Ronnie Delany, the 1500m Olympic Champion, Albie Thomas, the world three mile record holder, Herb Elliott, the Commonwealth 1500 metre champion and the ‘World’s Best Miler’, Merv Lincoln, Dave Power, both from Australia and Murray Halberg of New Zealand.
Santry was packed to the rafters some 25,000 people. Herb Elliott in his autobiography ‘The Golden Mile’ takes up the story:
‘…. Suddenly I heard Morton say ‘up boys and at em’ and the crowd roared. This was it… the gun was fired and Thomas, stubby and compact, nipped to the front like a sprinter… good on you Albie. Push it along son. Make the pace a scorcher.
(pictured above) Thomas leads the pack and the World Record attempt is on.
We filed along the back straight, Lincoln five yards behind Thomas then Halberg then me. Delany was behind with the others where I hoped he would stay. The rhythm of Halberg’s long powerful striding would have been a joy to watch if I had been outside the track instead of on it. He was galloping along two yards ahead of me… we moved on in formation for a lap with all of us content to let Thomas hold the initiative. His lap time was 56 seconds. The crowd buzzed… You beauty! This is the way I want the race run.
But Murray my boy you’re not going fast enough. I can’t let the other two slip away from me. I loped past Halberg into third place as a big black and white dog raced across the track pursued by an official. I scarcely noticed the animal so intent was I on the race. Thomas looked strong and fresh putting in his light little steps and floating on ahead. He seemed to dainty in front of Lincoln who was plodding behind him with long strides. On the final curve of the lap I swept past my old opponent and moved up to within a yard of Thomas as he started the third lap.
The time was announced as 1:58… I tore past Thomas on the back stretch of the third lap where normally I feel pain or lethargy. I clapped on the pace but someone was on my heels and I couldn’t get away from him…. On the bend it was Lincoln not Delany who shot past me, I have never known him to do such a thing at this stage in a race before. I was thunderstruck. He must have been feeling as buoyant as me, I wouldn’t have considered that possible… Lincoln held the lead for 50 or 60 yards then as the bell sounded I nipped past him putting in a long burst. The time was 2:57. I was on my own now. The track was uncluttered in front. I planned to keep it that way. I drove my feet into those kind resilient cinders and flew.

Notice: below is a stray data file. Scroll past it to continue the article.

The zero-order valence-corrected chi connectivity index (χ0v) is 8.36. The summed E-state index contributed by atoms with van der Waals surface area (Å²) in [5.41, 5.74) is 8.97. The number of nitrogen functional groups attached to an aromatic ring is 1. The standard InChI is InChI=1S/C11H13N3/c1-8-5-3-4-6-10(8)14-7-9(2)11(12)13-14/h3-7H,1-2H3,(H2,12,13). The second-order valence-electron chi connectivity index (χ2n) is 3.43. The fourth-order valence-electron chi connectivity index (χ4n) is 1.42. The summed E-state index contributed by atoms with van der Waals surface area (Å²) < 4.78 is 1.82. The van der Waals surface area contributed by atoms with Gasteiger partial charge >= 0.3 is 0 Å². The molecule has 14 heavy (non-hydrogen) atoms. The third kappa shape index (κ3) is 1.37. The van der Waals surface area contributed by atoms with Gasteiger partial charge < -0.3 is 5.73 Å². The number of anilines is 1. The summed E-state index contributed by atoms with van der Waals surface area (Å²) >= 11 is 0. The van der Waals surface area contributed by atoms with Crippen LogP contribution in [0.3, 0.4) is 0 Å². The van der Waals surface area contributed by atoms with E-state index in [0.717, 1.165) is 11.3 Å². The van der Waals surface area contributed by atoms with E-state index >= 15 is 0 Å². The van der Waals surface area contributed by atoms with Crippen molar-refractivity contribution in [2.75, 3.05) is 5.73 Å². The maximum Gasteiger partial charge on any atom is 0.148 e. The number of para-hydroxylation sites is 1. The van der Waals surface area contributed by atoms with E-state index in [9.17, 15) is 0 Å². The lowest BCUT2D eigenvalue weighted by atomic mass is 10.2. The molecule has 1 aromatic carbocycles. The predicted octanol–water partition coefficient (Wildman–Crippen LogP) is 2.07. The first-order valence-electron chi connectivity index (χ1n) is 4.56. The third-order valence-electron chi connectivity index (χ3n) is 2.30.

I whizzed round the turn and could feel someone dogging me. It could have been Lincoln. It could have been Delany. I didn’t care. I felt I could hold whoever it was. And then there was the tape coming closer and closer. I was through with the shouts of 20,000 Irishmen ringing in my ears. I looked over at the timekeepers and they were bouncing up and down unable to restrain their excitement. One of them rushed over his face flushed ‘fantastic!’ ‘it’s just fantastic! your time is 3:54.3!’
I grinned at him in disbelief. But soon there was no doubt that it was true for the times were announced officially over the loudspeakers. Above the noise of the crowd the announcer told the world: ‘Elliott 1st, 3:54.5 a new world record’.
Ronnie Delany, 3rd on the night in 3:57.5 in his biography ‘Staying the Distance’ recalled that Santry night:
‘I had thought beforehand that Herb Elliott was vulnerable. He had just completed an incredible mile and a half double at the Commonwealth Games in Cardiff. I felt he might relax a little in Dublin. In learned in Sydney many years later from my friend Albie Thomas that every detail of the race had been pre-planned and that I had been up against team Australia on the night. I had trained to be able to run a sub 3 minute 58 second mile thinking this might be enough to win. The pace was frantic from the start and it took my best effort to merely hang on. I was never to prove a threat. I was sick as a parrot and disappointed after the race. And then Liam Browne the announcer said a new world record had been set. My spirits lifted when I heard my time. The disappointment of the crowd vanished when they realised that they had been privileged to witness the most extraordinary mile in the history of athletics’.
Albie Thomas having set a new world two mile record in Santry August 7th 1958 said:
‘When I heard the mile time I said to myself bang goes our hopes of a record, but I decided to have a go. It was tough going and in the second quarter of the last mile I felt like turning it in. Then came that wonderful Dublin cheer. I felt I was running for the crowd as much as for myself and I just ran as hard as I possibly could. When I heard I had actually beaten the record I could hardly believe it. Imagine I ran the last mile in four minutes 11 seconds’.
To see rare footage of August 6th 1958`s World Mile record set by Herb Elliot taken from the infield from a web site called Criticalpast.com click on link and enjoy http://www.criticalpast.com/video/65675066596_Herb-Elliot_mile-race_gun-being-fired_run-on-the-track
If you would like to view some historic records for the event please click on their links below:
Other Historical Clonliffe Sports Programmes: